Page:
“…I suppose it is all water under the bridge. And sometimes there is so much water the bridge actually washes away. But the fact is the bridge was there once, connecting two people, and something of it necessarily abides, as all things that have existed must do. Maybe there are even foundations that survive, worn down and out of sight, but a testament to what came before, just the same. Ruins to most people, but really ruins are just evidence, aren’t they? That something was once built, a long time ago, carefully or carelessly, no matter, because nothing in life is really either-or, good or bad, love or hate … it is all the same really, all of the multitudes that keep us busy forgetting what we remember (or remembering what we forget)…”

We are three months out, after four years in. It hasn’t gotten easier, not for a minute, and you respond immediately. Something clumsy and sweet and I am both triumphant and well aware of what I am losing, because had you not responded, this would have made for such a lovely ending.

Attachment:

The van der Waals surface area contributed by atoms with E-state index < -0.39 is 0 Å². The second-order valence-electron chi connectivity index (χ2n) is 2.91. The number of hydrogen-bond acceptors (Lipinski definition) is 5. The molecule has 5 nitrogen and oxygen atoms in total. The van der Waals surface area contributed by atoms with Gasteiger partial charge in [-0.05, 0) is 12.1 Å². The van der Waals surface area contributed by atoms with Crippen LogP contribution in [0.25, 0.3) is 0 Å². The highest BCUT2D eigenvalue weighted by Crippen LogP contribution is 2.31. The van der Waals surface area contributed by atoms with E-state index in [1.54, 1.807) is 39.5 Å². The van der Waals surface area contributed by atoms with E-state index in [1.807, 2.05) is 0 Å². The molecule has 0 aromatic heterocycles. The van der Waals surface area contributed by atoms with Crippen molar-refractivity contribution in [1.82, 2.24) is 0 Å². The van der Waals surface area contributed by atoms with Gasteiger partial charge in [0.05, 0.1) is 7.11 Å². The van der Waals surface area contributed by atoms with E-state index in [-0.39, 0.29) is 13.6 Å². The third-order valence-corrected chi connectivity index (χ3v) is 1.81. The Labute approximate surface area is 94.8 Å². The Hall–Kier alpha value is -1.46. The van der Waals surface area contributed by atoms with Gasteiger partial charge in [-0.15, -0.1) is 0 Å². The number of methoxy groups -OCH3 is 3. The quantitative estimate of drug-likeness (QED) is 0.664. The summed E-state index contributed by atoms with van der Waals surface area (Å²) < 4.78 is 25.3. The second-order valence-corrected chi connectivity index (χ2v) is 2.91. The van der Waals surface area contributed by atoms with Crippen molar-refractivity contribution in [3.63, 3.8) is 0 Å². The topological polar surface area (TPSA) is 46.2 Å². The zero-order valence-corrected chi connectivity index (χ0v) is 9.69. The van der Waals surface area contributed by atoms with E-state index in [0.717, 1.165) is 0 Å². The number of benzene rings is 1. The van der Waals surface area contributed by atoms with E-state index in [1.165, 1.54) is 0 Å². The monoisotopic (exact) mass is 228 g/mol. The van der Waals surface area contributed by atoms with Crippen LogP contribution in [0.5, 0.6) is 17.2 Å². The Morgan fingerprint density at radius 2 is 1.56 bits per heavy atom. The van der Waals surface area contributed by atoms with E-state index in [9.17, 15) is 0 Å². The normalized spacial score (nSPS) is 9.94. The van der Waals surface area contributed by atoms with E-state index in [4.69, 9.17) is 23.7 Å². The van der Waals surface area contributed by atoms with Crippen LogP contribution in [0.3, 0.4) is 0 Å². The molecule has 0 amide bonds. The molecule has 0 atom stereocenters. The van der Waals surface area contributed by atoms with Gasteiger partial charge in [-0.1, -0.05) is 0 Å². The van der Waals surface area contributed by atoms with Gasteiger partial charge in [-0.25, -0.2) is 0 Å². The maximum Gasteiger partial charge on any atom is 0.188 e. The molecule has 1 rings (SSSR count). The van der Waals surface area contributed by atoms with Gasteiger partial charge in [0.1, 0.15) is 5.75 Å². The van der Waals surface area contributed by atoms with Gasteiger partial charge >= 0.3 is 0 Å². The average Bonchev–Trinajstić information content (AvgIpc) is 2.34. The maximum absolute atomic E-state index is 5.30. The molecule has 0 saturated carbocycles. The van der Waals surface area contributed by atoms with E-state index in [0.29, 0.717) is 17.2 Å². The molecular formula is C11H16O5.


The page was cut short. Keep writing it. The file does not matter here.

There was a girl

There was a girl who loved a man. This man knew she loved him because she told him.  Once, and many times after in fact because you only stumble with such words the first time. So she loved him and he knew it, and it was the love you find in movies and songs, and also in quiet afternoons, though this part he might not have known for high drama gets more notice in these situations.

She battled with this love because sometimes it felt more like war. She fought for his attention, and surrendered more than she ever intended. She lost days because of hours, and saw the underside of more nights than one ever should alone. She cried to friends, and to the moon, and one night to him, where she discovered this man she loved unmoved by her tears. On that night she made her deepest acquaintance with loneliness yet. And for weeks, months after, she held him off with this loneliness, wrapped it around herself, and waited for the love to lessen.